But two years later, what exactly South Africa’s young democracy is turning towards remains deeply uncertain.
“This place is very rich, but we are still very poor,” says Nontuthuzelo Sikhuni, a former mine worker who is now unemployed, standing on the outskirts of the crowd. “We are seriously angry — the police failed us, the ANC failed us.”
FARC peace talks: Colombia struggles to pinpoint 'who is a victim'
No issue has sparked such heated debate as the compensation and recognition of victims.
Sibylla Brodzinsky, Correspondent
Ever since leftist rebel and government negotiators began peace talks to end Colombia's half-century of conflict, they have claimed that victims are at the center of the process. But as negotiators turn to compensation for those who suffered at the hands of guerrillas, Colombia is asking just who should be considered a victim.
The Revolutionary Armed Forces of Colombia (FARC) and the government, which began talks in 2012, have reached deals on land reform, political participation for the rebels, and drug trafficking. But the compensation and recognition of victims is contentious.
Over the weekend, negotiators were to begin hearing testimony from victims. They will include not only victims of the FARC, but of right-wing paramilitaries that battled the guerrillas and state actors. Many who suffered from kidnappings, forced displacements, disappearances, and attacks by FARC feel their voices are being drowned out. Some – like soldiers held captive by the rebels – have been told they cannot participate.
The FARC rejects the notion that members of the military and police should be considered victims, as they were combatants. If the soldiers and police held by the FARC are accepted as victims, then "guerrillas who are in prison and have health problems should also be treated as victims," the rebel leadership stated.
Ms. Moreno says individuals are victims if they have suffered war crimes. This includes soldiers held in inhumane conditions and rebels who may have been tortured at the hands of state agents. "But politically, that's hard for many people to accept," she says.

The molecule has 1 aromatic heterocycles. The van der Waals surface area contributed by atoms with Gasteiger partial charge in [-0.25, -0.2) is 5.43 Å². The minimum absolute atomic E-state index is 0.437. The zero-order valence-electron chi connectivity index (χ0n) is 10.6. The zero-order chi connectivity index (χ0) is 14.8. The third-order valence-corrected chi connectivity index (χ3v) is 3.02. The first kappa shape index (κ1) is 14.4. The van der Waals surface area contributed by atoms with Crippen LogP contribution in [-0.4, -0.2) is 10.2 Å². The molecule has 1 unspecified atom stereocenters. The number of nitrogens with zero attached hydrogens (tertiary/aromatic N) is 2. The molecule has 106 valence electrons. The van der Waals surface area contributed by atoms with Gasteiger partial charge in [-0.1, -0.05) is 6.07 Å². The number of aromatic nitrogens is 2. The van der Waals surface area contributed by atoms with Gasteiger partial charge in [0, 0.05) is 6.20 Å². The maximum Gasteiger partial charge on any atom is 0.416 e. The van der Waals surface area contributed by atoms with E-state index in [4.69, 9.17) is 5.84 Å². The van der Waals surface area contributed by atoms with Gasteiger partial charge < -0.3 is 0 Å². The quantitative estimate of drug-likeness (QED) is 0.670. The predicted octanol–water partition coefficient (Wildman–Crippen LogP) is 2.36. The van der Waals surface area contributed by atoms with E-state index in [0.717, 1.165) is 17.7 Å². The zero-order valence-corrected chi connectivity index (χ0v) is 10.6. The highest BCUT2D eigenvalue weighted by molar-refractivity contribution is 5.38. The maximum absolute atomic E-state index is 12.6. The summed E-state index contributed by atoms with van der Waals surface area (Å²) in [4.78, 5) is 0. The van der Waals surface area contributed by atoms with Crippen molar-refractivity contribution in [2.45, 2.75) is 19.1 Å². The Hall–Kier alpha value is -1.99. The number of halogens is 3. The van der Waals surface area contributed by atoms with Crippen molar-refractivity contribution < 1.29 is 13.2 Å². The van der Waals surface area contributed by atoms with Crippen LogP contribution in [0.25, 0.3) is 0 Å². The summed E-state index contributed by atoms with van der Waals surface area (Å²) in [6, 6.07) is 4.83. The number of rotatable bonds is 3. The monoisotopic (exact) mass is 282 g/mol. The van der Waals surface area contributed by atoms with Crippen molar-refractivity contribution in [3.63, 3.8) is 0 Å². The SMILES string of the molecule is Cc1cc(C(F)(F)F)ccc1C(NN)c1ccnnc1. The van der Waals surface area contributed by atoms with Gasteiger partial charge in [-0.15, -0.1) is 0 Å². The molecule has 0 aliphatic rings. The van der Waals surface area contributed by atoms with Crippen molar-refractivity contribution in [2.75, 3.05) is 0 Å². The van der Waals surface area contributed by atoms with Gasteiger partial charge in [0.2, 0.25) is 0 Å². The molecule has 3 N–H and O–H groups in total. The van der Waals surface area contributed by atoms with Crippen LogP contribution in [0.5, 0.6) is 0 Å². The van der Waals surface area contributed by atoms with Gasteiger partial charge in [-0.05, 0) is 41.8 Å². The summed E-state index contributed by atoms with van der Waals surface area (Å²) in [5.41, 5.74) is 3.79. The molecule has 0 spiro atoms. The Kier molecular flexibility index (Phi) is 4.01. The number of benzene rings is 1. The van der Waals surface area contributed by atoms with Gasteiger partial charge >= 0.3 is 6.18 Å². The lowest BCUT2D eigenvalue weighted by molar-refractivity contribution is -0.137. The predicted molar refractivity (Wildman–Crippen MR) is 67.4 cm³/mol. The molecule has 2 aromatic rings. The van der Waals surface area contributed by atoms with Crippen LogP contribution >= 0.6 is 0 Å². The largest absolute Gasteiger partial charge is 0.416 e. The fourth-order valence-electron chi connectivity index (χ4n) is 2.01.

Editorial: The Monitor's View
Will a robot take your job?
The Monitor's Editorial Board
Would you be relieved and liberated if you could hand your work over to a robot or other form of artificial intelligence? Or would you be alarmed or even wonder what your life was all about?
With robots and other forms of artificial intelligence taking over more and more tasks, these questions become less theoretical and more immediate.
Pew Research Center’s Internet Project recently asked nearly 1,900 leaders in technological and other fields how artificial intelligence (AI) will affect employment in 2025, just 11 years from now. The group split almost evenly on the question of whether robots or other AI will create or destroy jobs for humans.
But they agreed more uniformly that today’s educational system doesn’t adequately prepare young people for the jobs of the future. Students today, said one respondent, are receiving a “Henry Ford education for a Mark Zuckerberg economy.”
Jobs that demand uniquely human attributes – creativity, critical-thinking skills, empathy – will be the hardest for a synthetic substitute to replace.
Some Pew respondents also worry that the middle class could be carved out of society altogether. A highly educated and technologically sophisticated elite would do very well while the masses struggled; an ever-sharper line would be drawn between haves and have-nots.
But others note that technological advances have always destroyed jobs (where have all the blacksmiths gone?) while creating new ones: Who could have predicted 15 years ago that “search engine optimization” or “Web marketing” would be major job categories?
Humans created technology, and humans still can determine how it will shape humanity’s future.
A Christian Science Perspective
A life worth living